Four of the following questions will be on the test. One will be randomly selected from each of the five groups. Each question will be worth 25 pts. The exam is worth 100 pts. Note that this exam is optional and has specific eligibility requirements. Please review this information in the syllabus before taking the exam.
Your answers to these question will be evaluated on how well they are formulated and also how much knowledge of the readings they reflect. You will note that some of the questions within the individual groups clearly have overlapping content. Be sure to write thorough answers in all cases. In other words, do not fail to provide relevant information or background simply because it seems to be more relevant to a question that was not selected.
a. Carefully summarize an interesting argument that naturalism is self-refuting. Evaluate this argument.
b. Carefully summarize an interesting argument that naturalism undermines the normative aims of philosophy. Summarize the significance of this conclusion on the assumption that the argument is sound, then evaluate the argument
c. Carefully summarize an interesting argument against the possibility of a priori knowledge. Summarize the significance of this conclusion on the assumption that the argument is sound, then evaluate the argument.
a. Carefully summarize two interesting arguments that knowledge requires the ability to participate in social practices. Evaluate both arguments.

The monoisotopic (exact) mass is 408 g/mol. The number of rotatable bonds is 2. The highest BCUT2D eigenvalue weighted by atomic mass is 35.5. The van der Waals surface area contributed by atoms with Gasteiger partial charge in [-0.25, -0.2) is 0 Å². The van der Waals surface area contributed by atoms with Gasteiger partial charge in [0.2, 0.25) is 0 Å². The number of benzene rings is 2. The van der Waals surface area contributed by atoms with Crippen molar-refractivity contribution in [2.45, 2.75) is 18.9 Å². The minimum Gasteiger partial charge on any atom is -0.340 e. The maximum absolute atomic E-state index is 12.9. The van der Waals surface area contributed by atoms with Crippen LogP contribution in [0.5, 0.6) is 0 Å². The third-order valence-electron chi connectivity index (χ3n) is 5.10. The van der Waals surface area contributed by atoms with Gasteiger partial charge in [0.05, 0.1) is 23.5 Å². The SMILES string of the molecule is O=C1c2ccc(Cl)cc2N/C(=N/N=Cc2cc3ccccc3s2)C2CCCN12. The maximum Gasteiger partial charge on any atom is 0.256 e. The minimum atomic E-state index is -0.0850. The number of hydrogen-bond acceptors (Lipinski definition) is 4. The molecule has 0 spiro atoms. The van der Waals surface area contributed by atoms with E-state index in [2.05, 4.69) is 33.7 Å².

b. Consider the question: Do non human animals have knowledge? Summarize the significance of Darwin's theory of evolution for this question and explain how it bears on the answer to the following question: Do humans have knowledge?
c. Summarize the role of intuitions in philosophical inquiry from (1) a non naturalistic perspective and (2) a naturalistic perspective. Show how this distinction results in two different views about the nature and significance of philosophical inquiry.
a. Discuss the difference between internalism and externalism in terms of the significance of introspection for knowledge.
b. What is the difference between coherentism and foundationalism? What significant naturalistic criticisms apply to both views?
c. Summarize an interesting argument that reliability is not a natural kind. Summarize the significance of the conclusion on the assumption that the argument is sound, then evaluate the argument.
d. Summarize an interesting argument that truth-conducive belief formation processes are (a) typically favored by natural selection and (b) to be preferred even by cognitive systems that do not have truth as an intrinsic value.
a. Explain how Locke's distinction between primary and secondary qualities raises difficulties for the view that science is the attempt to describe the true nature of external reality.
b. Explain how Kant's attempt to address the problems raised by Locke's distinction between primary and secondary qualities fails to provide an adequate account of scientific inquiry.
c. Explain the significance of Carnap's distinction between internal and external questions and summarize Quine's reasons for thinking it fails to provide an adequate account of scientific inquiry.
d. Explain how Second Philosophy differs from First Philosophy with respect to our ability to evaluate scientific methods. Explain how this difference bears on the project of understanding the relation between the Manifest Image and the Scientific Image.